Amazon Prime Video film review: A Girl Walks Home Alone at Night
Ivan Radford | On 22, Jul 2015
Director: Ana Lily Amirpour
Cast: Sheila Vand, Arash Marandi
Watch A Girl Walks Home Alone at Night online in the UK: Amazon Prime Video / iTunes / TalkTalk TV Store / Amazon Instant Video / Rakuten TV / Google Play
They fly. They bite. Now, they skateboard. It’s safe to say that A Girl Walks Home Alone at Night introduces vampires as you’ve never seem them before.
Ana Lily Amirpour’s directorial debut is an almost achingly cool affair, one that sinks its teeth into genre trends and mixes them with other strains of cinema to produce something that fizzes with ideas. The film doesn’t just unfold on a screen: it pops.
Our story is set in the fictional Bad City, a small town that feels familiar but strange: it’s shot in California, but everyone speaks Farsi; the streets are deserted like a Western, but surrounded by the oil derricks of the Middle East; through them stalks our undead vampire (Sheila Vand), who is also a girl.
That central conflict feels right at home in such an eerie world of juxtaposition. She is lonely as much as the town is isolated, a neverwhere that, like all good Westerns, is a frontier between the old and the new, between vinyl and cassette tape, between the mortal and immortal. And so we see our hero of the piece, gardener Arash (Arash Marandi), struggling, like the teen vamp, to come of age, to find his way through the wild world of adolescence into adulthood.
His gunslinging saviour is the Girl, who rides into his life on a skateboard: Clint Eastwood meets Bart Simpson. Instead of bullets, she has fangs. Instead of spurs, black lipstick and eyeliner, which she ritually applies before going out. And, more importantly, she has hormones.
Sheila Vand is mesmeric as the creature, her eyes sultry, scary and doe-eyed all at once. They narrow, as she spies her victim across the dusty road, then open wide when in her bedroom, dancing and listening to Radio Tehran and White Lies (their song, tellingly called Death, plays during one cute encounter). All the while, her cape-like veil, worn over a striped jumper, gives the impression of Dracula crossed with someone from the Beano.
It’s a constant game of subversion: she is alluring and deadly when faced with a cruel drug dealer, who is exposed as amusingly pathetic, but when she meets a young boy, she is scary rather than sympathetic.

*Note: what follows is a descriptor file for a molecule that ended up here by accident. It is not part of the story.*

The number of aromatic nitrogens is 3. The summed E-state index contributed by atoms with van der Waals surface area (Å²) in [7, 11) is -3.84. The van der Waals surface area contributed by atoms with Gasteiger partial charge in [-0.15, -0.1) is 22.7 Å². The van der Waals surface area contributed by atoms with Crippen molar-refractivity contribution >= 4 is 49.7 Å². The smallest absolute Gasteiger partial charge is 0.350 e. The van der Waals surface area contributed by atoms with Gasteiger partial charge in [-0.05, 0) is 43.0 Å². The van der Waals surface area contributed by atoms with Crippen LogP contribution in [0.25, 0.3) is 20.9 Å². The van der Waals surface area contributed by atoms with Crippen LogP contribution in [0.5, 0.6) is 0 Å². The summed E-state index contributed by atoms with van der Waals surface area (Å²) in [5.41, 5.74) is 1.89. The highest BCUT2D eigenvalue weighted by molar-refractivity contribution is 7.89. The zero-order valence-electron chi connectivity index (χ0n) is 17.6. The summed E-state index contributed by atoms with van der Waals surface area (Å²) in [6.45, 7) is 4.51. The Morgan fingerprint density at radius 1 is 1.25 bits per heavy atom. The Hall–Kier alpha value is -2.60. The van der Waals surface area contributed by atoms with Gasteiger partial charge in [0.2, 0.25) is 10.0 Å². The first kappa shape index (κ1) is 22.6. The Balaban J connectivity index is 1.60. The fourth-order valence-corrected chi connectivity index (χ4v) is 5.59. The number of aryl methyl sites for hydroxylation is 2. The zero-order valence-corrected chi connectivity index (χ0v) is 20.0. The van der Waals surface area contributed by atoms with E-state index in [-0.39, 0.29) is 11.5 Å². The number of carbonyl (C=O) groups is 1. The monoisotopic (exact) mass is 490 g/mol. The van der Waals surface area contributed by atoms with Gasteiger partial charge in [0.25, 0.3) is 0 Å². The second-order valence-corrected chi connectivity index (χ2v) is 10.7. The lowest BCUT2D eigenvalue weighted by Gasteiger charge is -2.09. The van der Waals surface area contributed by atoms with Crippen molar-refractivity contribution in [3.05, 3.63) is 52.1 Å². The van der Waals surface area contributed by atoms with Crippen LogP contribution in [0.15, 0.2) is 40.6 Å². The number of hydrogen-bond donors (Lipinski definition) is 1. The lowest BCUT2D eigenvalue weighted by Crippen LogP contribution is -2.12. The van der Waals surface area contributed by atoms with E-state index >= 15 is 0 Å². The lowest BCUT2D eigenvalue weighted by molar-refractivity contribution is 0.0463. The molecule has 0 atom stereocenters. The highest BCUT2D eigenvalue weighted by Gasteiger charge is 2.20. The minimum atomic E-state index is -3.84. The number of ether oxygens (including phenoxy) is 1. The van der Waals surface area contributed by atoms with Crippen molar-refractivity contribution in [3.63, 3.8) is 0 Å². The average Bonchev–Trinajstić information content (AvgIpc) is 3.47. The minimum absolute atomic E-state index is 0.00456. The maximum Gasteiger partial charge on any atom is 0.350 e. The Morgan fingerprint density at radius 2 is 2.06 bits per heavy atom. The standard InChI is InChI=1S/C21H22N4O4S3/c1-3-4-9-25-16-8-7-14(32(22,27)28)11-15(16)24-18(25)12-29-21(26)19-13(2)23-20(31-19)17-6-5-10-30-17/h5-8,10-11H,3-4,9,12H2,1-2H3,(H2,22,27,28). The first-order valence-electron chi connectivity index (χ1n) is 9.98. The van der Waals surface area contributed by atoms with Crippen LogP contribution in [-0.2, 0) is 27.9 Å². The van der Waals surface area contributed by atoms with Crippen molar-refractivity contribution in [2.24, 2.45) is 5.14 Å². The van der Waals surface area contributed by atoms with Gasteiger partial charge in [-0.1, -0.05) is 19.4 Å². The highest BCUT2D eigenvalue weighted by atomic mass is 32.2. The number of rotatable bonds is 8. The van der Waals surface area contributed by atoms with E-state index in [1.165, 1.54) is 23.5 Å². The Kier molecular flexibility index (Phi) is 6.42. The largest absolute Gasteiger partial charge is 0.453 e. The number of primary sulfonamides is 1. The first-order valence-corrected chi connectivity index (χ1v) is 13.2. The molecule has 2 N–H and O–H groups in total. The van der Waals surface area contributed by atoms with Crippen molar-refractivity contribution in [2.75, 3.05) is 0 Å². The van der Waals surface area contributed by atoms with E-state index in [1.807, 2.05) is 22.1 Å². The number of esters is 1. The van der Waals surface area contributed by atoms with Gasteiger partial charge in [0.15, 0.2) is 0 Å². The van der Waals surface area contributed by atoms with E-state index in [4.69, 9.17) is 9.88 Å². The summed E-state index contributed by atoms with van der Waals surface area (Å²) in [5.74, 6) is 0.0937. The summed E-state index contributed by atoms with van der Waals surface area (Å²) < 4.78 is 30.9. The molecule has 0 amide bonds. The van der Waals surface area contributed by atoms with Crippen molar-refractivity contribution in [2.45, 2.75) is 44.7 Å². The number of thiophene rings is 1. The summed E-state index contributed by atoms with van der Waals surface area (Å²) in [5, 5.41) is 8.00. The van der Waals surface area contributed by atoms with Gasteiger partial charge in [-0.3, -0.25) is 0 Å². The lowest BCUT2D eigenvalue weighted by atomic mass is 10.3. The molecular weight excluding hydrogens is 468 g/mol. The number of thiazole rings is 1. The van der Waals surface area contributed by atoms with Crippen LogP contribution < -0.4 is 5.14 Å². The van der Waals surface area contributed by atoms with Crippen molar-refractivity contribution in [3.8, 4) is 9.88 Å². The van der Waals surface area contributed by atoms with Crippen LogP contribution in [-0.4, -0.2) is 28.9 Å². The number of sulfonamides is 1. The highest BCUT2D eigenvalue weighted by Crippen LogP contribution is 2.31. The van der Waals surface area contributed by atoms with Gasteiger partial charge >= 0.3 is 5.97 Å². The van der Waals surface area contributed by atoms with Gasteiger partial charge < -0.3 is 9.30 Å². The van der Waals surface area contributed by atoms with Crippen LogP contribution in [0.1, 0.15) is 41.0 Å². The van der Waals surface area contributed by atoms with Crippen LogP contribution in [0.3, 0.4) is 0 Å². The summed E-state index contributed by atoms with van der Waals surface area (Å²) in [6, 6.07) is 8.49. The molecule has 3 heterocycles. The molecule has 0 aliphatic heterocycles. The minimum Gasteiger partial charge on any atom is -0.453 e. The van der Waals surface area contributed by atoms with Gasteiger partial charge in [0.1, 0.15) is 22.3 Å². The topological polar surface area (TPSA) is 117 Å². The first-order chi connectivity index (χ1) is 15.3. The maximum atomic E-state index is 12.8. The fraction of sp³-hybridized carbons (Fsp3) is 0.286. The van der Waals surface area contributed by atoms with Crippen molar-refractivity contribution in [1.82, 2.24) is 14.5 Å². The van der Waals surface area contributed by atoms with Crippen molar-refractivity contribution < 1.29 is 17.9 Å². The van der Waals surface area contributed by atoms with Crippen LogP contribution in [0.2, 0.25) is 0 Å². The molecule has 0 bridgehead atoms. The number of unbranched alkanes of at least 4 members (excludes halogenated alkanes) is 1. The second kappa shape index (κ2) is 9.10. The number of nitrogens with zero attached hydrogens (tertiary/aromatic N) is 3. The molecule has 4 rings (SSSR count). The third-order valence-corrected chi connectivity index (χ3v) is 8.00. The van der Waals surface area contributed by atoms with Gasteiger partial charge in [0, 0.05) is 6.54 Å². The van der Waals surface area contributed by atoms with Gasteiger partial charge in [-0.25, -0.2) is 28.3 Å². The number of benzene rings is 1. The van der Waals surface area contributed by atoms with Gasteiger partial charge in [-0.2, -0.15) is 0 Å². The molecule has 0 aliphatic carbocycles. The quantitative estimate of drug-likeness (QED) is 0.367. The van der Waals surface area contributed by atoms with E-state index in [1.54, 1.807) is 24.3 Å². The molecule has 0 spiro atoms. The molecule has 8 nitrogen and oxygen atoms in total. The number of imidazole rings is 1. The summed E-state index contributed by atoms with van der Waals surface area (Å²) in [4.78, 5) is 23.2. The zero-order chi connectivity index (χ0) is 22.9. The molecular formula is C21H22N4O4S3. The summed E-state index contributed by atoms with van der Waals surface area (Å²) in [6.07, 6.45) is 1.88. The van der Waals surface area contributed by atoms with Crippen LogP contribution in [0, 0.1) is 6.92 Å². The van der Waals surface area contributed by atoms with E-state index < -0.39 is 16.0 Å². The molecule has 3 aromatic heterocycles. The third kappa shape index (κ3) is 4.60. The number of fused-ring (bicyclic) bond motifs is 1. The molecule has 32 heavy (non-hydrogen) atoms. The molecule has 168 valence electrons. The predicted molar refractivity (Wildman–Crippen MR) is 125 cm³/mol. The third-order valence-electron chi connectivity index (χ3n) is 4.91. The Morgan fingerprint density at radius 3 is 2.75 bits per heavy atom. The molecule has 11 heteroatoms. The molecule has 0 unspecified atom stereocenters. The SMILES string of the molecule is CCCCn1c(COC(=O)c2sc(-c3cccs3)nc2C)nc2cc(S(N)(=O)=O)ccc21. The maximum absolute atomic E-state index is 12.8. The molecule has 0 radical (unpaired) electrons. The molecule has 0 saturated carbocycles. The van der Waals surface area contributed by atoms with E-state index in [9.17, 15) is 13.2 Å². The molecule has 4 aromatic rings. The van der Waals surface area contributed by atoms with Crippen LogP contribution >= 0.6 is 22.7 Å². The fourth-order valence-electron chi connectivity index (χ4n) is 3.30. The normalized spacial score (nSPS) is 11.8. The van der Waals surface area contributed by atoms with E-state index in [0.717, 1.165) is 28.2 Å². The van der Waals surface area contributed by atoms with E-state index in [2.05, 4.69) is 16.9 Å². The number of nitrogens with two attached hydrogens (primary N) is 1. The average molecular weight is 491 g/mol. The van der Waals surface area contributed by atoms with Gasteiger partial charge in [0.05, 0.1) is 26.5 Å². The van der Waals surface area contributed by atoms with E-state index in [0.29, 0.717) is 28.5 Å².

Marandi is just as sweet as the hedge-trimming kid, who worked 2,192 days to affair his retro car. The sight of one pushing the other along the pavement on wheels manages to be funny and unnerving in equal measure. Their burgeoning romance climaxes later, though, when he draws blood from her – rather than the other way around – while offering a takeaway hamburger. Lionel Ritchie plays in the background. “The sad songs hit the spot, don’t they?” he asks.
Together, they make a curiously natural couple. She emerges as a feminist protector of abused prostitutes and bringer down of corrupt authority; like the derricks nearby, she sucks power from the rocks of this society. Arash’s enemy, meanwhile, emerges not as the man holding debt over his head, but his drug-addicted father, who is preventing him from growing up.
The result is a fun, and darkly comic, romance that revels in the rush of looming maturity. At times, Amipour’s style seems more about surface than substance, but what surface it is. She presents it all through the hard-lined monochrome of a graphic novel, accompanied by twanging guitar. It’s the kind of pure pulp fiction you can imagine Quentin Tarantino making in his youth. And if, like Tarantino, this striking flourish of talent occasionally feels like it’s trying almost too hard, that only chimes in with its naive protagonists, each putting on an air to achieve what they must.
A Girl Walks Home Alone at Night flies past you with the whoosh of a new voice so cool that you can almost see the “whoosh”. “Did you see that film with the vampire on a skateboard?” people will ask in years to come.
A Girl Walks Home Alone at Night is available to watch online on Amazon Prime Video as part of a £5.99 monthly subscription.